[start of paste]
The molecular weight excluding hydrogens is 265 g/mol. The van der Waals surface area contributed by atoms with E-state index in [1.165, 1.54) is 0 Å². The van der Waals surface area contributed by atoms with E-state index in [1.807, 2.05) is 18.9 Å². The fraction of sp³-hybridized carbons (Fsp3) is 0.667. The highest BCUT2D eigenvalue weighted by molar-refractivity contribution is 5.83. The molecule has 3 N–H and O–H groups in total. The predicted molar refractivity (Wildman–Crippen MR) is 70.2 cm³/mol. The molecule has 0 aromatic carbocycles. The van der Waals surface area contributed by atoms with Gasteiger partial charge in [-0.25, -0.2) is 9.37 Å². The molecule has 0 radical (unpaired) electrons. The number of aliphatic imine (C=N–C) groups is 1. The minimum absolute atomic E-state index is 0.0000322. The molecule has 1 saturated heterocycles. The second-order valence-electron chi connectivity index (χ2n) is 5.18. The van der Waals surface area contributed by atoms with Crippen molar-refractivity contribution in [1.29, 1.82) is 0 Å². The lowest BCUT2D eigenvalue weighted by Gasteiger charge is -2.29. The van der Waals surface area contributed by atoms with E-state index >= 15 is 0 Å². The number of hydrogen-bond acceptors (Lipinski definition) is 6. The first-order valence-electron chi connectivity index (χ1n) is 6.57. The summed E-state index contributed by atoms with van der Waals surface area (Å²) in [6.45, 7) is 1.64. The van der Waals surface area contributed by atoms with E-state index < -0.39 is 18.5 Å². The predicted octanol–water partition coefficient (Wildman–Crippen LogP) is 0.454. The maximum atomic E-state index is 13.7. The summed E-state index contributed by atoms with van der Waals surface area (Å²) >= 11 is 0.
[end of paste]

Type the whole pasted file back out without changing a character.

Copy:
The molecular weight excluding hydrogens is 265 g/mol. The van der Waals surface area contributed by atoms with E-state index in [1.165, 1.54) is 0 Å². The van der Waals surface area contributed by atoms with E-state index in [1.807, 2.05) is 18.9 Å². The fraction of sp³-hybridized carbons (Fsp3) is 0.667. The highest BCUT2D eigenvalue weighted by molar-refractivity contribution is 5.83. The molecule has 3 N–H and O–H groups in total. The predicted molar refractivity (Wildman–Crippen MR) is 70.2 cm³/mol. The molecule has 0 aromatic carbocycles. The van der Waals surface area contributed by atoms with Gasteiger partial charge in [-0.25, -0.2) is 9.37 Å². The molecule has 0 radical (unpaired) electrons. The number of aliphatic imine (C=N–C) groups is 1. The minimum absolute atomic E-state index is 0.0000322. The molecule has 1 saturated heterocycles. The second-order valence-electron chi connectivity index (χ2n) is 5.18. The van der Waals surface area contributed by atoms with Crippen molar-refractivity contribution in [1.29, 1.82) is 0 Å². The lowest BCUT2D eigenvalue weighted by Gasteiger charge is -2.29. The van der Waals surface area contributed by atoms with E-state index >= 15 is 0 Å². The number of hydrogen-bond acceptors (Lipinski definition) is 6. The first-order valence-electron chi connectivity index (χ1n) is 6.57. The summed E-state index contributed by atoms with van der Waals surface area (Å²) in [6.45, 7) is 1.64. The van der Waals surface area contributed by atoms with E-state index < -0.39 is 18.5 Å². The predicted octanol–water partition coefficient (Wildman–Crippen LogP) is 0.454. The maximum atomic E-state index is 13.7. The summed E-state index contributed by atoms with van der Waals surface area (Å²) >= 11 is 0.